• The USD Index (DXY) advanced further north of 104.00.
  • The Federal Reserve matched consensus and left rates intact.
  • Investors will now look at US inflation tracked by the PCE.
  • A rate cut in May is not entirely off the table.

Throughout another notably productive week, the US Dollar (USD) successfully regained more stability, concluding its second consecutive week with gains and managing to reclaim the area beyond the 104.00 barrier when tracked by the US Dollar Index (DXY).

Simultaneously, the index managed to put further distance from the recent breakout of the critical 200-day Simple Moving Average (SMA) at 103.70, opening the door to continuation of the bullish stance for the time being.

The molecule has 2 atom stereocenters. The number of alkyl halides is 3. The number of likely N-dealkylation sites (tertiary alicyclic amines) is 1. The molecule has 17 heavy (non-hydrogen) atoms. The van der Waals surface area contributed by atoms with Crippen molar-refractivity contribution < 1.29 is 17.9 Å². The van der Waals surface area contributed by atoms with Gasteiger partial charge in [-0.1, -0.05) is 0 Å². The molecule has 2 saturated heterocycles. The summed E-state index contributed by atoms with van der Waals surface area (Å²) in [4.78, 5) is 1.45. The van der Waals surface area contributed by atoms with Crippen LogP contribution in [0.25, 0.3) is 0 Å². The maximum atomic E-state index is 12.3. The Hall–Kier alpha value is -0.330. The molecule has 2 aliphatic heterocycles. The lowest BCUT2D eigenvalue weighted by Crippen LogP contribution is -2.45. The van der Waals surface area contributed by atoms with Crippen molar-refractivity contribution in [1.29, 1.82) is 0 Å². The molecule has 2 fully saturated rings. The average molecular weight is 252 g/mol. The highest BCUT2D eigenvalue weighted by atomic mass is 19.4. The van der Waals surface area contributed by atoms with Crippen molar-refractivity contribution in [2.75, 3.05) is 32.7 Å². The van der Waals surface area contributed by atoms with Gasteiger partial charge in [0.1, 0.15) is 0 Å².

Curiously, the weekly advance in the Greenback came on the back of some loss of momentum in the recent rally in US yields across different time frames, which seems to have gathered extra pace in the wake of the FOMC event. This move higher, instead, appears to have been largely on the back of the sharp sell-off in the Japanese Yen, which was magnified by the BoJ’s dovish hike earlier in the week.

Fed rate cut in June looks likely…but what about May?

The weekly price action around the Greenback was dominated by the FOMC event on March 20.